The French expansion comes shortly after the Dutch-based company’s decision to split from Dodgers, their New York producing partners.
Van den Ende, best-known as the co-founder of Endemol, the TV company that created “Big Brother” and a slew of other popular TV shows, has become a powerful player in international musical theatre. He learned the trade from Cameron Mackintosh, who entrusted him with the Mackintosh stable of shows in Holland.
Since then, Stage Holding has created its own shows — including Titanic and the ill-fated Dracula-The Musical on Broadway — as well as looking after shows for others (they shepherded the Dutch and German productions of Disney’s Aida).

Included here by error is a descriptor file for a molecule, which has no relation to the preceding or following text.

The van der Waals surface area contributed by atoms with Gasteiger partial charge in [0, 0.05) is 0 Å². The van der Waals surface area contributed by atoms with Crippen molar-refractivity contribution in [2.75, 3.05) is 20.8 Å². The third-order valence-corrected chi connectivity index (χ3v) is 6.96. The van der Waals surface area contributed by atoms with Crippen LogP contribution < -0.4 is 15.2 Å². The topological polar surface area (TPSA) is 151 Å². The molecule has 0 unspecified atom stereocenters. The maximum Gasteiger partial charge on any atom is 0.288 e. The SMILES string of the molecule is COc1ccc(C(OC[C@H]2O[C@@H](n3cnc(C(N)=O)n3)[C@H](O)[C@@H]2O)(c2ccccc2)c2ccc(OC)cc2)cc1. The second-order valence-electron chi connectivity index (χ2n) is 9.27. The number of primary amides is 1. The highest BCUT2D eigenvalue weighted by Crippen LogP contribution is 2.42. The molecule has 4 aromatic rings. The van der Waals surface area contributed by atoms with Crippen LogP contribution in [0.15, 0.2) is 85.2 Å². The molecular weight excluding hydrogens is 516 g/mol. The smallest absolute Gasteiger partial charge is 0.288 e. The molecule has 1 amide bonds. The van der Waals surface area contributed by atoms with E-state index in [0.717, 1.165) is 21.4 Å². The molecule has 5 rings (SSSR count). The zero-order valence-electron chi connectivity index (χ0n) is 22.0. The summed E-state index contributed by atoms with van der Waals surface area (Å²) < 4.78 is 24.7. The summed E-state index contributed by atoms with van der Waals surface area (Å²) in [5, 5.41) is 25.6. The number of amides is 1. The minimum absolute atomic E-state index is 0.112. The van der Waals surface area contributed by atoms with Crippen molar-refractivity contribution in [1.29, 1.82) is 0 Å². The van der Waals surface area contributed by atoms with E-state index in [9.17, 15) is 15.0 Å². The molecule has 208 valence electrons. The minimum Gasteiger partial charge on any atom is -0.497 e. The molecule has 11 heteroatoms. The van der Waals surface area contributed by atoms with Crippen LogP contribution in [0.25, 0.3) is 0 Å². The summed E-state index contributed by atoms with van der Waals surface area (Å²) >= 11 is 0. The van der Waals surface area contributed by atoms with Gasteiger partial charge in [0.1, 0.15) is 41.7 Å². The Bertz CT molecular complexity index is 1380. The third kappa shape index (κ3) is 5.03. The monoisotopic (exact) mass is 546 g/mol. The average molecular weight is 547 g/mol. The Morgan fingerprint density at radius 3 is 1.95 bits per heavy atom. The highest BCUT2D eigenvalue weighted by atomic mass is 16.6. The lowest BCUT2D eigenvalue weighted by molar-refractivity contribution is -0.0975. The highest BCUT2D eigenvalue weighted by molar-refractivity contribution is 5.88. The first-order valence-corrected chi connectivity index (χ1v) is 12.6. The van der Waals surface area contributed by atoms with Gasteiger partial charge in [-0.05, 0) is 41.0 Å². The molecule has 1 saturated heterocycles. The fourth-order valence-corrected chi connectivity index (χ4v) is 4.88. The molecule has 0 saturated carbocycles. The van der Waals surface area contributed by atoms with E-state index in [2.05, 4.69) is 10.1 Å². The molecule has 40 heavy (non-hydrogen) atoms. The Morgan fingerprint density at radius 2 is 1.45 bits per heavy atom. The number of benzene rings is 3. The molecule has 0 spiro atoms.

They have also bought theatres across Europe. But Paris and musicals are seen by the industry as a mismatch. The shows which have set French box offices on fire, like Notre Dame De Paris and Romeo and Juliet, have bombed elsewhere (both of those were notorious London flops). On the other hand, Les Misérables, a decidedly successful French export, failed in Paris and only found success when Mackintosh and the Royal Shakespeare Company developed it for London.
Bart van Schriek, Stage Holding’s board member for finance and business development, told Variety that research shows that big musicals like Mamma Mia! and The Lion King will now work in the city. The Mogador is a 1,800-seater on the Right Bank and ends what van Schriek said had been a long search for a Stage Holding acquisition in Paris. It will bring Stage Holding’s holdings to 19 theatres: eight in Germany, two in The Netherlands, three in Spain and a five-theatre complex Off-Broadway. Future plans include buying another theatre in Italy and one in Russia, and building a new theatre for musicals in Amsterdam.